The important thing to be aware of, from my perspective, is being aware of other perspectives that may differ from my opinions and how I react to those differing opinions, both from a Biblical and personal perspective. If there is a difference of opinion in one of the main doctrines of Christianity, especially where it involves the deity of Jesus, then my understanding is that if the understanding or beliefs of the opposing individual detracts from the Gospel of Jesus Christ, then he or she and I will part ways.
Conversely, if there is room for a difference of opinion, while still maintaining fellowship, then that is the route that God’s Word tells me to follow. We see a number of examples of this in the New Testament where one person eats all different kinds of food or holds all days as the same, while another refrains from eating certain foods and may honour one day over another. I call these “decisions of the conscience”. Romans 14 refers.
Problem being, what you may consider as a “decision of the conscience” and what I may consider as a “decision of the conscience” may also differ. You may think that my decision does not qualify as a “decision of the conscience” and I may think that it does. Church history provides many examples of these differing perspectives.
If maneuvering through these realities wasn’t easy for the early Christian Church, why do we think it should be any different for us?
I find it strange that we look for perfection in others but overlook the lack of perfection in ourselves. I find it strange that we expect others to forgive us when we cross the line but we draw the line on others, when they cross the line. We all make mistakes, we all make errors in judgements, we all are imperfect. That is a reality that Jesus stressed over and over again, removing the branch from our own eye before we attempt to remove the twig from another. When we stop evaluating our own words and actions and focus entirely on what others do, our center of balance becomes distorted and out of line with God’s perfect will and ways. That, in my opinion, is reality.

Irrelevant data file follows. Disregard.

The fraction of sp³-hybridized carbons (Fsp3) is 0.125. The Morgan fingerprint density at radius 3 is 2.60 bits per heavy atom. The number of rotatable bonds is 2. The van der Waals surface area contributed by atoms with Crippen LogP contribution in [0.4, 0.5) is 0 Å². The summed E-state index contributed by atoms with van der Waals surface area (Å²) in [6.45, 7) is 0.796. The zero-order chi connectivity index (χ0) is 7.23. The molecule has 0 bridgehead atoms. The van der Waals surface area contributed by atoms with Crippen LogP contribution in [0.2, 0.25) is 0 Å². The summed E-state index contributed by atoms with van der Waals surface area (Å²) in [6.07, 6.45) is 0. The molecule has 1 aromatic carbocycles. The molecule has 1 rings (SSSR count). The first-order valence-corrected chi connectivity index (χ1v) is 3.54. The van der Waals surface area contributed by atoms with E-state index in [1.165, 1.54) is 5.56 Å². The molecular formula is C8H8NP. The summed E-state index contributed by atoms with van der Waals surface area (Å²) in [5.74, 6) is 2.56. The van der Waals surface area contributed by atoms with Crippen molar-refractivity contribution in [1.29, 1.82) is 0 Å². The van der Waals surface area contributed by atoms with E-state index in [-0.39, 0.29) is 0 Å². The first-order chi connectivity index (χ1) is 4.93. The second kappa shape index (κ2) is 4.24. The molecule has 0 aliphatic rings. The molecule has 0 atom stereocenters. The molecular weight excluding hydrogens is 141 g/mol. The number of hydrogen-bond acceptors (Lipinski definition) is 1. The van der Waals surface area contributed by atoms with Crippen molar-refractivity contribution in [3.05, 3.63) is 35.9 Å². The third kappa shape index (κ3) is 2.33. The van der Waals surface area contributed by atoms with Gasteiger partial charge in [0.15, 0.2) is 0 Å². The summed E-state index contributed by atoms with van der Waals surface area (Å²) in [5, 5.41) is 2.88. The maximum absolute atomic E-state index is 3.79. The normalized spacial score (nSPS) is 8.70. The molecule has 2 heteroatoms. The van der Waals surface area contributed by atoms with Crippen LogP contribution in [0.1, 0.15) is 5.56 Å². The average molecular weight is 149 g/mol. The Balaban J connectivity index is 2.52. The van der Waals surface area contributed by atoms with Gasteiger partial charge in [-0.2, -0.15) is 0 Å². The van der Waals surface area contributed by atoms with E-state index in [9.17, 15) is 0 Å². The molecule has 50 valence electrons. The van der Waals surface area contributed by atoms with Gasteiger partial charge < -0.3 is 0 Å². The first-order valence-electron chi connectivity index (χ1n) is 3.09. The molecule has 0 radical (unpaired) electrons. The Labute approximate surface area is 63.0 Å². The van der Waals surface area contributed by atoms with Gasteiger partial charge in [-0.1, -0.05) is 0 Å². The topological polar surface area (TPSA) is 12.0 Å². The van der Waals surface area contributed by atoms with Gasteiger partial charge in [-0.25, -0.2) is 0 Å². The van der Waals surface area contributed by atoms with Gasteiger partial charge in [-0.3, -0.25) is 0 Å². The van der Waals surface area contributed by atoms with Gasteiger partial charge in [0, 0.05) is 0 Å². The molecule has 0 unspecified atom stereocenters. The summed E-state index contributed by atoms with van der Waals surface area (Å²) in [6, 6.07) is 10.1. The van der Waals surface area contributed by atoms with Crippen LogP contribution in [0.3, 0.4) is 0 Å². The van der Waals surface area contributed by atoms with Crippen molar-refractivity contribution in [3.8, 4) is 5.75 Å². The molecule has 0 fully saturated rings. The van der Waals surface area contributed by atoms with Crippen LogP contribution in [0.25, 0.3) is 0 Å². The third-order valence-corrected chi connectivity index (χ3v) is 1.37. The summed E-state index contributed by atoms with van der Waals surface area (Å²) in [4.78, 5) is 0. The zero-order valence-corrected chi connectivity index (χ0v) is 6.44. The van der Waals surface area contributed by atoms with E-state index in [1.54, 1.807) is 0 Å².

Time and time again, the essence of the commandments of Jesus to all of us comes to the forefront as a guide on how we are to proceed and if behooves all of us to be mindful that this is His guidance to us.
Matthew 7:12 NIV “So in everything, do to others what you would have them do to you, for this sums up the Law and the Prophets.”
Galatians 5:14 NIV “For the entire law is fulfilled in keeping this one command: “Love your neighbor as yourself.”
We dislike and are offended when Christians are labelled as being self righteous and bigoted yet we sling labels at others without hardly any hesitation. The Democrats and Republicans as examples, are political organizations that are comprised of people. People, that are imperfect, like you and like me.
When we stop seeing them or hearing them as people and see them as a group that is to be demonized, totally rejecting them outright without hearing their opinions and concerns, regardless of which side of the fence we are on, are we following the guidance and commandment of Jesus and loving them as we love ourselves?
UPDATE: Steven from https://thebrewisamusing.com/2020/01/21/why-not-rather-be-wronged-2/ recently pointed out that Paul and Mark did reconcile with one another later on as confirmed in “Get Mark and bring him with you, because he is helpful to me in my ministry.” (2 Timothy 4:11, NIV 1984). It’s important to remember that reconciliation between brothers and sisters in Christ should always be an important objective, if at all possible.
Food for thought.
Worthy is the Lamb! Blessings!